Intro: Water Fountain Planter Made With Tinkercad
TINKERCAD!!! It's a great program for beginners and anyone who wants a relaxed, easy 3D modeling experience. And best of all, it's free! For this instructable, I used Tinkercad to make a water fountain planter for the planters contest. It holds two plants and has a water fountain connected to a little water "slide" running through the plants that leads to a small waterfall on the end. It was a fun build, and I will walk you through how I did it!
Step 1: Gather Supplies
For this planter, I took a trip to the local garden store to pick out some small plants and other supplies. In total I got 6 plants and a small fountain pump. I will only be using two of the plants, though. The fountain pump was $20 and can handle 80 gallons of water per hour. This is more than enough for my small fountain. I also went to Home Depot and got 3/8 inch inner diameter vinyl tubing and a small hose clamp. The tubing will be used to route the pumped water to the top of my fountain and the hose clamp to secure the tubing to the output of the pump. For the 3D printed parts, I will be using Hatchbox wood PLA and AIO Robotics Bright Blue PLA. (The wood filament is still in the bag, as it absorbs moisture from the air, which can ruin the filament and the print. I will take it out of the bag before printing.)
Not pictured: I also used super glue, spray-on lacquer, and Hatchbox White PLA
Links for supplies:
Wood Filament: https://smile.amazon.com/HATCHBOX-3D-Filament-Dime...
Blue Filament: https://smile.amazon.com/dp/B01HYYPLTO/ref=sxr_rr_...
Vinyl Tubing: https://www.homedepot.com/p/Everbilt-1-2-in-O-D-x-...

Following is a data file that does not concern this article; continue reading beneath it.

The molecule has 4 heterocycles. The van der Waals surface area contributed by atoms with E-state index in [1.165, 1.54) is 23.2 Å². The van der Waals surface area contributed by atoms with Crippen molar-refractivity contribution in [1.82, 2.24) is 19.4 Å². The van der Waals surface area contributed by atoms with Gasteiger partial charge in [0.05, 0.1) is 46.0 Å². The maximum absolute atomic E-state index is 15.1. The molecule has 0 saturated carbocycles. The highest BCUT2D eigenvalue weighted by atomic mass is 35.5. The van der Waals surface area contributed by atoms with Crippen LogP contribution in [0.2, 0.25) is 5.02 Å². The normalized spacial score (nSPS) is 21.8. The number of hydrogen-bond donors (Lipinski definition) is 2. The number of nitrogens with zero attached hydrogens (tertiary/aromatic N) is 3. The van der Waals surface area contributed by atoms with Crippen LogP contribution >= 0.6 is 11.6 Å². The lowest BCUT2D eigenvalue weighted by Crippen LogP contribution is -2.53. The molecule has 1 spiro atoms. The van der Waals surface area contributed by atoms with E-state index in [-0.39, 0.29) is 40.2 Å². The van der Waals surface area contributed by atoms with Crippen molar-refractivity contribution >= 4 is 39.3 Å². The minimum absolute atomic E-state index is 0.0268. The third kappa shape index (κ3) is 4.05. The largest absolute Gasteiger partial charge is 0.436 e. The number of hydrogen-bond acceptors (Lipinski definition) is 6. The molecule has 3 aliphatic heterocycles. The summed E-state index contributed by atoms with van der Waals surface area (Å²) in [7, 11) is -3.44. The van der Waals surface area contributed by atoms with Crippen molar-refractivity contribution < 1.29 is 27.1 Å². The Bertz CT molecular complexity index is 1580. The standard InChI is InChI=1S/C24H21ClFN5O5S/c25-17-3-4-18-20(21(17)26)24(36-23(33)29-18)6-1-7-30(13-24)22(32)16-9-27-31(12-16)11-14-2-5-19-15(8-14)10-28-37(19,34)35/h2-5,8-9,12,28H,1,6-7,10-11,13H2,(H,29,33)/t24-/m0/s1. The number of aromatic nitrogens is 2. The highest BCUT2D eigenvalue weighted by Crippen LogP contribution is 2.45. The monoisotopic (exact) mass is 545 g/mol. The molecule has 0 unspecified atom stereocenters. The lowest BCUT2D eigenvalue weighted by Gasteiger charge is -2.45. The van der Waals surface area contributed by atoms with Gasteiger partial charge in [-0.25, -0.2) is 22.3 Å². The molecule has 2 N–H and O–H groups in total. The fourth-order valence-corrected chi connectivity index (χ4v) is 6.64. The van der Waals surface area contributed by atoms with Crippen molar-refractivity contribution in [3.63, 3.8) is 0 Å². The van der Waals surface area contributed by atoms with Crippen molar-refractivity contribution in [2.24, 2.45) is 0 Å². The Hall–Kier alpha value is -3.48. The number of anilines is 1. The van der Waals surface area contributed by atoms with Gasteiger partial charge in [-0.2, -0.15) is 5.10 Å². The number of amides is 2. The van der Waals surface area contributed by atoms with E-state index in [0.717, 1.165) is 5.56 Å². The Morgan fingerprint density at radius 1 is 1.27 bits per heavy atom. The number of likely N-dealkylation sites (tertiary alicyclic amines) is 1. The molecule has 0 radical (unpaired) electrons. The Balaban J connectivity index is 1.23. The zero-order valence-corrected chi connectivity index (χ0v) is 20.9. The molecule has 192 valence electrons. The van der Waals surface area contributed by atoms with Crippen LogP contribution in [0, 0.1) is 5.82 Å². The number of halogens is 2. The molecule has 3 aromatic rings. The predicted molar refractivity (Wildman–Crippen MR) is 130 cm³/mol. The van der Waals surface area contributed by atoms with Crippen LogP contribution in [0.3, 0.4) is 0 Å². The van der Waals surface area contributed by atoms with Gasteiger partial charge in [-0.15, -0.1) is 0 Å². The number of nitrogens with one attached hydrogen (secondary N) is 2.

Step 2: Measure
I needed to measure all of my supplies so that I could design a planter that would have room to fit everything, while still fitting in the printable area of my printer. After measuring, I decided to make the actual planters have a 90 mm diameter. I used the pump measurements when designing the water reservoir. I wanted to make sure that there would be plenty of space for it to fit.
Step 3: Test Pump
I cut a short length of tubing (about a foot long) and connected it to the output of the pump using the hose clamp. I then filled a large bowl with water and submerged the pump. I then plugged it, causing the pump to push water through the tube and out the top. In my fountain, I wanted the water to shoot straight up about and inch or two. When I lifted the tube to be straight up and down, the water barely flowed over the edge, as pictured. When i curled the tube around and pointed it up, I got my desired effect. I used Tinkercad to design a nozzle that would increase the water pressure (I think), but the problem was actually solved by cutting the tube shorter, as the fountain was not going to be as tall as the tube I had previously cut.
Note: After building and testing the fountain, the flow had to be reduced to look more like the 4th picture.
Step 4: Make the Planters
I wanted to make 2 identical planters, which I would super glue onto the fountain. I just used two cylinders to make them. The blue outside is 95mm x 95mm x 100mm tall. The inner cylinder is 90mm x 90mm x 95mm tall. I made the small cylinder into a hole (instead of a solid) and lifted it 5mm, so that the tops of the two cylinders were at the same height. I then centered them and grouped them to created a planter with 5mm thick walls and bottom. I copied and pasted it to make another one.
Step 5: Make the Fountain